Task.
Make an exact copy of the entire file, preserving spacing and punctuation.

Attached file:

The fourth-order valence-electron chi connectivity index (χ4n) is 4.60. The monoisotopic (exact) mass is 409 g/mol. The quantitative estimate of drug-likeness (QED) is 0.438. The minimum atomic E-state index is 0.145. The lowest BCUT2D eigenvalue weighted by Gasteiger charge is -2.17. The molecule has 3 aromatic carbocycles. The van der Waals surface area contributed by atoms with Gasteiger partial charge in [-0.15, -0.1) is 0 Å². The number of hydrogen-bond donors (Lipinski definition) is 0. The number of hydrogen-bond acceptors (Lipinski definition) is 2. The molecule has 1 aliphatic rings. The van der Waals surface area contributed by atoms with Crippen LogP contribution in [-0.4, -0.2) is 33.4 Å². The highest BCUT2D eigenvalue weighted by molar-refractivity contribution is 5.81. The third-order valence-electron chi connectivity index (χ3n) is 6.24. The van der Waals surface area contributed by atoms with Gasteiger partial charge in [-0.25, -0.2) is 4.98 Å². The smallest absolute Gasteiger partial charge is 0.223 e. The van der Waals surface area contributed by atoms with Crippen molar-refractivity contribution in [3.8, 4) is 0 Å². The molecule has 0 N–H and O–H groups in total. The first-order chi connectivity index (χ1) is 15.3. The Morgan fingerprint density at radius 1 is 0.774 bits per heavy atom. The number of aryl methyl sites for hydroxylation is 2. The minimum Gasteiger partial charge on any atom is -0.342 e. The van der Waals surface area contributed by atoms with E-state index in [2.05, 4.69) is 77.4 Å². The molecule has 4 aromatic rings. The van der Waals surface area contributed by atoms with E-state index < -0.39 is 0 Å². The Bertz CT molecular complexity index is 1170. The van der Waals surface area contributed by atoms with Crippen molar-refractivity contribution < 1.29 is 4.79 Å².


The fourth-order valence-electron chi connectivity index (χ4n) is 4.60. The monoisotopic (exact) mass is 409 g/mol. The quantitative estimate of drug-likeness (QED) is 0.438. The minimum atomic E-state index is 0.145. The lowest BCUT2D eigenvalue weighted by Gasteiger charge is -2.17. The molecule has 3 aromatic carbocycles. The van der Waals surface area contributed by atoms with Gasteiger partial charge in [-0.15, -0.1) is 0 Å². The number of hydrogen-bond donors (Lipinski definition) is 0. The number of hydrogen-bond acceptors (Lipinski definition) is 2. The molecule has 1 aliphatic rings. The van der Waals surface area contributed by atoms with Crippen LogP contribution in [-0.4, -0.2) is 33.4 Å². The highest BCUT2D eigenvalue weighted by molar-refractivity contribution is 5.81. The third-order valence-electron chi connectivity index (χ3n) is 6.24. The van der Waals surface area contributed by atoms with Gasteiger partial charge in [-0.25, -0.2) is 4.98 Å². The smallest absolute Gasteiger partial charge is 0.223 e. The van der Waals surface area contributed by atoms with Crippen molar-refractivity contribution in [3.8, 4) is 0 Å². The molecule has 0 N–H and O–H groups in total. The first-order chi connectivity index (χ1) is 15.3. The Morgan fingerprint density at radius 1 is 0.774 bits per heavy atom. The number of aryl methyl sites for hydroxylation is 2. The minimum Gasteiger partial charge on any atom is -0.342 e. The van der Waals surface area contributed by atoms with E-state index in [2.05, 4.69) is 77.4 Å². The molecule has 4 aromatic rings. The van der Waals surface area contributed by atoms with E-state index < -0.39 is 0 Å². The Bertz CT molecular complexity index is 1170. The van der Waals surface area contributed by atoms with Crippen molar-refractivity contribution < 1.29 is 4.79 Å².